Raymond Cohen (27 July 1919 - London, 28 January 2011) was an English classical violinist.
1.1 Early life and education,
1.3 Marriage and children,
Early life and education:
Cohen was born in 27 July, 1919 in Manchester into a musical family (his father being his first violin teacher) and educated at Manchester Grammar School. At the age of fifteen he won the Adolph Brodsky scholarship to the Manchester College of Music. There he studied with Henry Holst, former leader of the Berlin Philharmonic Orchestra, and was soon recognised as a soloist of promise. It was not long before he began playing in the Hallé Orchestra as their youngest ever member.
Two summers were spent leading an orchestra in Blackpool where he gained experience playing music ranging from The White Horse Inn to Beethoven symphonies and appearing twice a week as soloist. With the war looming, and while still at college, Cohen appeared as soloist in concerts and broadcasts throughout the North of England; and at the age of 19 he played the Bach, Mendelssohn and Brahms concertos with the Hallé in one evening.
Cohen spent six years in the Royal Corps of Signals Band, playing the clarinet but still practising the violin at every available opportunity, learning new repertoire, and even playing the odd movement of a violin concerto (Mendelssohn's) with the band. By the time he was demobilised, he had a repertoire of nearly 40 violin concertos. While still in uniform he won the first Carl Flesch International Violin Competition. This brought him to the notice of the musical world and soon led to concerts and recitals all over Britain and Europe.
By this time Cohen was living in London, and alongside his solo career, was in demand as a chamber music player, orchestral leader and teacher. He was a professor at the Royal College of Music. He was leader of the Goldsborough Orchestra (later to become the English Chamber Orchestra) and led most of the country's leading chamber orchestras as well as the Philharmonia, the London Symphony and BBC Symphony Orchestras. In 1959, at the invitation of Sir Thomas Beecham, he was appointed leader of the Royal Philharmonic Orchestra. He held that position for six years. One of the highlights of that period was his appearance as soloist at the Royal Festival Hall with the RPO and Beecham in the Goldmark concerto.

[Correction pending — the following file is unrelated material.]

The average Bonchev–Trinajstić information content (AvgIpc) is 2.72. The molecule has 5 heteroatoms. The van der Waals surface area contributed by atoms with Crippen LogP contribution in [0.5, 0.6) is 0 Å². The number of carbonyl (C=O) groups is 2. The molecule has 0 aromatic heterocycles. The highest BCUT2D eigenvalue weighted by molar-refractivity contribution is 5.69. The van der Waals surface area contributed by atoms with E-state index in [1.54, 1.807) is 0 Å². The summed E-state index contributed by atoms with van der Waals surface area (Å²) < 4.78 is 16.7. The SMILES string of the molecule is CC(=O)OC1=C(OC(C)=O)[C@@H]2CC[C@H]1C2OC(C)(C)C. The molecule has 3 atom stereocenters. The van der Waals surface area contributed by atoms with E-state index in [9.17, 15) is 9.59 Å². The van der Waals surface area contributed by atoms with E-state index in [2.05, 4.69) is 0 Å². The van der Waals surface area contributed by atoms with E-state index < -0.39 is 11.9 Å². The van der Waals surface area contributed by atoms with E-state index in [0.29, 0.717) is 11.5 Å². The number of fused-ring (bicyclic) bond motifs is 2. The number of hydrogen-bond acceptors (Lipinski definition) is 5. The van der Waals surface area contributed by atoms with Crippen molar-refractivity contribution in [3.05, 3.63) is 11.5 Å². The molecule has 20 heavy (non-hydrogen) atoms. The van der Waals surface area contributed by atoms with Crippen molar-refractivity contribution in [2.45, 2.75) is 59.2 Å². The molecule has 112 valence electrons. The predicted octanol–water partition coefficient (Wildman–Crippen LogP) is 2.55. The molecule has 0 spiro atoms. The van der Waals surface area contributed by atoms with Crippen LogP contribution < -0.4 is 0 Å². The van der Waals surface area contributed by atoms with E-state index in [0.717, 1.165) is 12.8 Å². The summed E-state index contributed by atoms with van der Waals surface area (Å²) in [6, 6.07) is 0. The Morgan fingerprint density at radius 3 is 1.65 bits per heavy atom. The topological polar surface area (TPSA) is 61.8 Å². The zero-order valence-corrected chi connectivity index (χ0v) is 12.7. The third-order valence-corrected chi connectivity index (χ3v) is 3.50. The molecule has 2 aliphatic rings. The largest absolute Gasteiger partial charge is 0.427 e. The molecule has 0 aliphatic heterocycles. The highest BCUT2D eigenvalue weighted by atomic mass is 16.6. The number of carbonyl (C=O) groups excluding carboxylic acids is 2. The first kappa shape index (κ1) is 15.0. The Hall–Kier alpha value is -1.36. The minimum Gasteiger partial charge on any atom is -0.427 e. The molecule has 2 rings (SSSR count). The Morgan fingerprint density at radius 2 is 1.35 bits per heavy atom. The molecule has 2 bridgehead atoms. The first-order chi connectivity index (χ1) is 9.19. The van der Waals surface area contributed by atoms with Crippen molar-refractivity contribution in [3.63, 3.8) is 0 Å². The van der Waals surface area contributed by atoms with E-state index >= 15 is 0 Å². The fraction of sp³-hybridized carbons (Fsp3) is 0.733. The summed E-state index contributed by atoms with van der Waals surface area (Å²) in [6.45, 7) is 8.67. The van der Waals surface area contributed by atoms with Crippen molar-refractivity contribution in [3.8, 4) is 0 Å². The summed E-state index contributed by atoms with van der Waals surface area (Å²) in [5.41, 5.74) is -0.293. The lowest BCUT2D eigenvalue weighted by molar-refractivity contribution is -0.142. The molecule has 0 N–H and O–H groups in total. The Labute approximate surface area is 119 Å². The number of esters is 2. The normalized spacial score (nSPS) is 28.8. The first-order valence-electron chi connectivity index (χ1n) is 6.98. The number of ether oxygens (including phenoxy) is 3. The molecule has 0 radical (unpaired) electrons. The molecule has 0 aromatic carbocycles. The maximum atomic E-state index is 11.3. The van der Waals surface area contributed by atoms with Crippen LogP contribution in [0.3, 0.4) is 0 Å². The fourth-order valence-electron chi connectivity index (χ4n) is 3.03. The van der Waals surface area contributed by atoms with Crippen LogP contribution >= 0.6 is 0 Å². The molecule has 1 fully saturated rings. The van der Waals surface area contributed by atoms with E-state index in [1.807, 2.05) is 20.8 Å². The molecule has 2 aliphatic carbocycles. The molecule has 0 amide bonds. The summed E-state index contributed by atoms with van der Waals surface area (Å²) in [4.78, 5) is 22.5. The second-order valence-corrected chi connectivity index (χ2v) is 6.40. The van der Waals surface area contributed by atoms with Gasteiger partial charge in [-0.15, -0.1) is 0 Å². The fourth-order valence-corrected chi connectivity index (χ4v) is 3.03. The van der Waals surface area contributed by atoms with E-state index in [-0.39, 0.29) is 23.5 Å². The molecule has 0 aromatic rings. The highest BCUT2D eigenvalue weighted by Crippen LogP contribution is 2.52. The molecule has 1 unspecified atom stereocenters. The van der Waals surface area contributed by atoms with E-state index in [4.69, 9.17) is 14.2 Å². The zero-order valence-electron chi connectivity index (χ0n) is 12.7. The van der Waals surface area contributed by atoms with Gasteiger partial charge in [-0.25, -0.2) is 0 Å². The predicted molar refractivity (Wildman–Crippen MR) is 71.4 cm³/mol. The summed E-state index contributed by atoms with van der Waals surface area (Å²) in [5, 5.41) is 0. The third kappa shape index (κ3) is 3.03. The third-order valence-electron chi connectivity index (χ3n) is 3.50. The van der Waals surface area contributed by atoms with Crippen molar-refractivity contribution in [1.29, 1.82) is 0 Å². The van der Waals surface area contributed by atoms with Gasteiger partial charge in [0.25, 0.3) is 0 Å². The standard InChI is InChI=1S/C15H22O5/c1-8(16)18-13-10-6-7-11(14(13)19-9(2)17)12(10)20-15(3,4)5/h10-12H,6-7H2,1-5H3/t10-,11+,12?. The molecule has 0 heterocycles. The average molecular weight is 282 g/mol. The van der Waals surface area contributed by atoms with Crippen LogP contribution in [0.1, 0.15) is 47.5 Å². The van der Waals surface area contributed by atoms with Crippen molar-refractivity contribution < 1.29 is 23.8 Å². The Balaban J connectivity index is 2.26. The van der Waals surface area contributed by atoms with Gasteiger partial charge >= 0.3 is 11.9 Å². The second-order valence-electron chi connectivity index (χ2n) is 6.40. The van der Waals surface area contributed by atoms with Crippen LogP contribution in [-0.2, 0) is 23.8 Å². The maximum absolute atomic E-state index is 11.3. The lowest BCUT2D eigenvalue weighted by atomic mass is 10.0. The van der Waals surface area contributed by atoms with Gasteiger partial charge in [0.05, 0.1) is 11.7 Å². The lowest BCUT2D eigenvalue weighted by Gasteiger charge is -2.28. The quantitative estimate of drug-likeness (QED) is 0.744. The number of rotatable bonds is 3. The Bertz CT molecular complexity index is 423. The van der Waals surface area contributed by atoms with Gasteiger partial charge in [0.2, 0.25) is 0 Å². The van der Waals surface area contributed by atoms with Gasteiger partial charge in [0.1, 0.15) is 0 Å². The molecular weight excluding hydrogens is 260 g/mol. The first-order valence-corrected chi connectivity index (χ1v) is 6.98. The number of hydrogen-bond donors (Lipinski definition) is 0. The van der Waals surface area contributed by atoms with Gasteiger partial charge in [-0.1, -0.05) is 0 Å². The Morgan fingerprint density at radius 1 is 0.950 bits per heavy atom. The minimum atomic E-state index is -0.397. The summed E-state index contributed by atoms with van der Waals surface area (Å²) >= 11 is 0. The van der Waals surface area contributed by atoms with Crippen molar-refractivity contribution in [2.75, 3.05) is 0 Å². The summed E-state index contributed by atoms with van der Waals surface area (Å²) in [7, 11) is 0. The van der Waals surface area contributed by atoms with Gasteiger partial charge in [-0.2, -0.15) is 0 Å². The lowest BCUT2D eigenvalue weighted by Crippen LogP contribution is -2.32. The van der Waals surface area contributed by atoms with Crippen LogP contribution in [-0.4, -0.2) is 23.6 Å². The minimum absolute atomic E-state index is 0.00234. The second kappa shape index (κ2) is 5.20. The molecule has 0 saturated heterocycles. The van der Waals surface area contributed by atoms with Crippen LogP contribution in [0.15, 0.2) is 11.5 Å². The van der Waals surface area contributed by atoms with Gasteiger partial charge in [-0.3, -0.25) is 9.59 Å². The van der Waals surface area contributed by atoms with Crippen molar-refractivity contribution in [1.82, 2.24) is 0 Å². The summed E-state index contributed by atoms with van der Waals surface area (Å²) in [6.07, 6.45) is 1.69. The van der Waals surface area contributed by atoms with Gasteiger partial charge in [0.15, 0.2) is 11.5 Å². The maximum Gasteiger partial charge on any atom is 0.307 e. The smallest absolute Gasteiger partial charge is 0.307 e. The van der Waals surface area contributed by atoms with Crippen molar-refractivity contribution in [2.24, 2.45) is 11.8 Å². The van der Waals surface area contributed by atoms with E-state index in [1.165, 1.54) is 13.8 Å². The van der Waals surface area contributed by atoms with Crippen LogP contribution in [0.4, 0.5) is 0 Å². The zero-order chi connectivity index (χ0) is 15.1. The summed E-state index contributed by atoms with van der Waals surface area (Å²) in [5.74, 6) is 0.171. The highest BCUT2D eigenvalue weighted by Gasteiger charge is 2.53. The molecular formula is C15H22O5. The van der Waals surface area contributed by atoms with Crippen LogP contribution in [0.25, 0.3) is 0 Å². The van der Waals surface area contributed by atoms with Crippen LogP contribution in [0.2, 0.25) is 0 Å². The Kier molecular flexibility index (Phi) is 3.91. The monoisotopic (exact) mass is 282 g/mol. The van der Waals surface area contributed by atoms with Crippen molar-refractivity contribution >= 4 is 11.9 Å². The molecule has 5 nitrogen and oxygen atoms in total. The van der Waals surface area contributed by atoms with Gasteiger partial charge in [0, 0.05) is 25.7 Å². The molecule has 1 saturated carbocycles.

During the six years as leader Cohen was still in demand as soloist and after leaving the orchestra he extended this area of his career. He appeared as soloist and recitalist with his wife Anthya Rael, in countries as far flung as the USA, New Zealand, Russia, and South Africa, as well as appearing frequently in Britain and Europe. He was soloist with such conductors as Barbirolli, Sargent, Kletzki, Kempe, Monteux, Boult and Beecham, and among his "firsts" were the first performance in Britain of the Kabalevsky concerto and the Shostakovich sonata, the first performance of the Skalkottas concerto in the composer's native Greece (Athens Festival), the first artist to appear on British television playing a violin concerto (the Mendelssohn), and the first performance on video in England of Vivaldi's Four Seasons.
Marriage and children:
In 1953 Cohen married the pianist Anthya Rael. She had come from her native South Africa to study with the pianist and teacher Ilona Kabos. They had two children: Gillian, a violinist, and Robert, a cellist. Raymond and Robert have given duo recitals and appeared together in the Brahms Double concerto; Anthya joined them to form the Cohen Trio. In 1993 Cohen was featured in a BBC radio programme called "The Musical World of Raymond Cohen" in which the entire family took part.